What are House Crickets?
House crickets get their common name from the fact that they often enter houses where they can survive indefinitely. This cricket species was introduced from Europe and is now found throughout the United States but primarily east of the Rocky Mountains.
Interestingly, they are known for their loud chirping which is caused when males rub their front wings together to attract females.
- Color: Yellowish brown with 3 dark cross bands on head
- Legs: 6
- Shape: Long, winged
- Size: 3/4 – 7/8” (16-22 mm)
- Antennae: Yes
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What Do House Crickets Look Like?
Signs of an Infestation
House Crickets Prevention
How To Get Rid Of House Crickets
Removal of crickets and their eggs with a vacuum works well in getting rid of house crickets. The most effective way to get rid of crickets and prevent future infestations is to reduce areas of moisture in and around your home and within the crawl space. Mow the lawn, weed plant beds and move woodpiles away from the structure. Provide adequate ventilation in crawl spaces, basements, etc. Consider changing outdoor lighting to less-attractive yellow bulbs or sodium vapor lamps. It is also important to seal possible points of entry for house crickets around the house, including window and door frames and holes in masonry.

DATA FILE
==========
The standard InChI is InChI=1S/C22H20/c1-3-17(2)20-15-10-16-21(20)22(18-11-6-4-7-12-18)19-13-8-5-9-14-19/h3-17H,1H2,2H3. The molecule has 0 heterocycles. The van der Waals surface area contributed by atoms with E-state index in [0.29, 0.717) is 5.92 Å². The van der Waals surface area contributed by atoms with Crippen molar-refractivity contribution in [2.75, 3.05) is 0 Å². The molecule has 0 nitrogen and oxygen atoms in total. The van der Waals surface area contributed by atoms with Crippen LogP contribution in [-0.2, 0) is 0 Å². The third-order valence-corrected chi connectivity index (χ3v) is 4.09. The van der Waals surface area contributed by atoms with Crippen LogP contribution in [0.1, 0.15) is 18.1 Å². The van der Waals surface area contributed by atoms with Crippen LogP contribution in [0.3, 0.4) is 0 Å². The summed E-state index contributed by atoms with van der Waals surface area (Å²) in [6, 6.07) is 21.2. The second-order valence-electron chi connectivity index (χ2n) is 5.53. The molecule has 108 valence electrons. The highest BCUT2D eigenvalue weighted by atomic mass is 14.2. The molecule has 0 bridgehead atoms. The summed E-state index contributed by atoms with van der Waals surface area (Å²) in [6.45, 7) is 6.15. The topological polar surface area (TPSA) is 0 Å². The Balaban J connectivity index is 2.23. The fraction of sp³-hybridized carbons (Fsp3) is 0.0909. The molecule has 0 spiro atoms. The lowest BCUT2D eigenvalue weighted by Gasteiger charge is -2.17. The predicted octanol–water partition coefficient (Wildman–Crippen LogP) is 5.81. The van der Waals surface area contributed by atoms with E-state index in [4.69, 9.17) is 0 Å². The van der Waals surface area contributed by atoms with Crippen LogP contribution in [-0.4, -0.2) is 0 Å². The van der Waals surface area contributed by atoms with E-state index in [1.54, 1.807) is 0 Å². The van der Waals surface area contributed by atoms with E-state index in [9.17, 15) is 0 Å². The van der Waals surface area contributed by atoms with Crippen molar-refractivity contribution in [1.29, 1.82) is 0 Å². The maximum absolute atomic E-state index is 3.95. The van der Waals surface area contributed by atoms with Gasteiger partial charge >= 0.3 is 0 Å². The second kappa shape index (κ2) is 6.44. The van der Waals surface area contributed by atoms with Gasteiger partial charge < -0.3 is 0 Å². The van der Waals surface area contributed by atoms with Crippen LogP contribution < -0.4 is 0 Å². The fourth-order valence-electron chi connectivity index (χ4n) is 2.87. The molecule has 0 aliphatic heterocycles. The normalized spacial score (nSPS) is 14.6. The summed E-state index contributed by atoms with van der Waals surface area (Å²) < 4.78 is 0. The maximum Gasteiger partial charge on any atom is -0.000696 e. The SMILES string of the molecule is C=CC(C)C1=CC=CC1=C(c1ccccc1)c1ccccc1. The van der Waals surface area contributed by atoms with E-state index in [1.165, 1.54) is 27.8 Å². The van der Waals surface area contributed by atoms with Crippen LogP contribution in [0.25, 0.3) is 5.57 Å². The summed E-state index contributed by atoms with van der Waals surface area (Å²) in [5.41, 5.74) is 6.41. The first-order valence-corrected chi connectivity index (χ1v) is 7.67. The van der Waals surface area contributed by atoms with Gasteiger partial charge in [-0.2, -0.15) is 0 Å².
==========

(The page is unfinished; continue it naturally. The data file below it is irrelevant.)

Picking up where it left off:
What Do House Crickets Eat?
Outside, house crickets feed on plants and dead or live insects, including other crickets. Indoors, they can feast on fabric, including clothing and carpet. Wool, cotton, silk and synthetic fabrics, as well as clothes soiled with perspiration, are especially attractive to house crickets.
House Crickets Education
During warm weather, house crickets typically live outdoors and are especially fond of garbage dumps. They are often attracted to electric lights in larger numbers, sometimes by the thousands, and rest on vertical surfaces such as light poles and house walls. However, when cold weather approaches, they seek shelter in houses and sheds because of the moisture and warmth they provide.
House crickets don’t post a health risk to humans, but can cause damage to property, specifically clothing, carpets and areas covered in fabric. Favorite fabrics include wool, cotton, silk and synthetics. As house crickets typically surface feed, they leave the area roughened from pulling the fibers loose while eating. In the case of a heavy infestation, large areas of fabric may be eaten out. PMi’s certified pest control specialists can help out with treatment and prevention of house crickets.